Pavlova with lemon curd, berries and whipped cream
Pavlova is an iconic Australian dessert and you find it on menus everywhere, not to mention every self respecting bakery. Traditional pavlova is a meringue base, crisp on the outside, marshmallowy inside, topped with cream and berries. Modern chefs have altered the presentation and you find it served in various ways. My favourite pavlova at a bakery was at Flour and Stone in Wooloomooloo in Sydney and one of the best restaurant pavlovas was at Matt Moran restaurant Chiswick at the beautiful Art Museum of NSW also in Sydney. See images below.
I must admit that making a meringue is not the simplest undertaking. It’s easy enough to whip the egg whites but the baking can be tricky and baking times can vary substantially from one meringue or one oven to the next. I hope this doesn’t deter you from making this lovely dessert though. It really doesn’t matter if the colour of the meringue is white or more creamy and who cares if it cracks a bit? (a sign that it cooled too fast). I try to make the meringue the day before, this way it has time to dry out a bit more.
Once you master making a meringue it lends itself to a few lovely creations and endless experimentation. I’d say go for it. What can happen?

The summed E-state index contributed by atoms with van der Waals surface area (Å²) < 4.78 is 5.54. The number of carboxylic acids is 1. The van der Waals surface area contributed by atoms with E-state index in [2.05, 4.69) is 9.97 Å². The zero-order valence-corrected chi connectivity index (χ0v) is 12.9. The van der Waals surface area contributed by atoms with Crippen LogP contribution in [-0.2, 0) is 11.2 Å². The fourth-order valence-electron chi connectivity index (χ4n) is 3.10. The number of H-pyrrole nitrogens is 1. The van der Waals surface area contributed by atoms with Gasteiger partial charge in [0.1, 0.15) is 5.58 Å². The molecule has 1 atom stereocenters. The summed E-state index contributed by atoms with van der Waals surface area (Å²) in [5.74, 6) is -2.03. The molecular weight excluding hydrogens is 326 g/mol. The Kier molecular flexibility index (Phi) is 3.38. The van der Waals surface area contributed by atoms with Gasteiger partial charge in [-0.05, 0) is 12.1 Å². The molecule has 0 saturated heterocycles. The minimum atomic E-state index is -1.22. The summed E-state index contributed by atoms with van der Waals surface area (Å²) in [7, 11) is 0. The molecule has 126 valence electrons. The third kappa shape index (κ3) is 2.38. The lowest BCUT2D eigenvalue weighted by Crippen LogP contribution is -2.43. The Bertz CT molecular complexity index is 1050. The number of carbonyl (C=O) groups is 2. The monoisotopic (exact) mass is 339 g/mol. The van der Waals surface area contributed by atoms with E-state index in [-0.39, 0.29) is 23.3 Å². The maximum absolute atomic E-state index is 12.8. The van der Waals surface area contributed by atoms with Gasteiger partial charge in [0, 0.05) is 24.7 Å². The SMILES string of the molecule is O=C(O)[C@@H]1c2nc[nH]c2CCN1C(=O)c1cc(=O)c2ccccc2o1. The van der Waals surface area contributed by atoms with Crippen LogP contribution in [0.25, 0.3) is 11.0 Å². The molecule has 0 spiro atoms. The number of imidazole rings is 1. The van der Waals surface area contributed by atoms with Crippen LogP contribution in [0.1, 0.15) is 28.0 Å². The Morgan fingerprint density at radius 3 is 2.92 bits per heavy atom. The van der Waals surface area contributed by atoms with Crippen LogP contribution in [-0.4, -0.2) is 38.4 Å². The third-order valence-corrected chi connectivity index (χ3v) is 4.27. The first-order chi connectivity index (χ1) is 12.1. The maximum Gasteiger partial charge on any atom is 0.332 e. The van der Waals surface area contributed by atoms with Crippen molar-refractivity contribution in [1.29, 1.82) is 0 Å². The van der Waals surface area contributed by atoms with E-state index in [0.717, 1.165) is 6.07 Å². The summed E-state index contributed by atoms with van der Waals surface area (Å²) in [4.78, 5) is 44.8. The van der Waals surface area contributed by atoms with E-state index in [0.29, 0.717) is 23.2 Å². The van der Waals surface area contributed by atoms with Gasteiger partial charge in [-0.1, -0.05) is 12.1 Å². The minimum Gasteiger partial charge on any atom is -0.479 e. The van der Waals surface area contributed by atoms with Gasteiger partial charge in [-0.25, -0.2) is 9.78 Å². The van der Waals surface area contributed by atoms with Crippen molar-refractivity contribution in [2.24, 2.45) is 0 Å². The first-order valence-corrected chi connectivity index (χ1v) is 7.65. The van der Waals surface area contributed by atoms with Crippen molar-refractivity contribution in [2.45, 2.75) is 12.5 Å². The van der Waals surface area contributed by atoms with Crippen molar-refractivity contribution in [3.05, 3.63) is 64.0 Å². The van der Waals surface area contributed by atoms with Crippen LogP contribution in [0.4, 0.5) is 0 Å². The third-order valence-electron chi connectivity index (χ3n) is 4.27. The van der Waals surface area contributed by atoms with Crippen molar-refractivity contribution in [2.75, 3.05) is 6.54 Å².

6 egg whites
1 1/2 cups powdered sugar
2 teaspoons cornstarch
1 1/2 cups whipping cream
2 tablespoons sugar
1 cup lemon curd (can use a store bought jar)
Preheat the oven to 200°F.
Line a baking sheet with parchment.
Place egg whites in a stand mixer and whip until soft peaks form.
Begin adding the sugar, 1/4 cup at a time, until the meringue is shiny and holds stiff peaks when whisk is held upside down.
Sift the cornflour over and fold it in gently with a spatula without deflating the egg whites.
With the spatula transfer the meringue to the baking sheet creating a 10″ circle. It doesn’t have to be smooth and even, a meringue is nice when it has a few irregularities. You can smooth it a bit with the spatula.
Bake in the preheated oven for about 1 1/2 h. After an hour reduce oven temperature to 180°F.
The meringue is ready when the outside is dry and the inside is marshmallowy soft. It should come off the baking sheet easily. If not, let it dry more.
Remove from the oven and let cool completely
Whip the cream until thick creamy.
Place the lemon curd in a bowl and whisk to aerate a bit. Add about a cup of whipped cream and mix to a light mixture.
When the meringue is cooled peel off the parchment and place on a cake dish.
Spread lemon curd over all the way to the edges.
Spoon whipped cream over the lemon curd.
Scatter plenty of berries over the whipped cream.
Garnish with flowers or micro herbs.
Passion fruit meringue at Chiswick, Matt Moran’s restaurant at the Art Gallery of NSW in Sydney, Australia
Flour and stone bakery Rose Petal Meringue, Wooloomooloo, Sydney.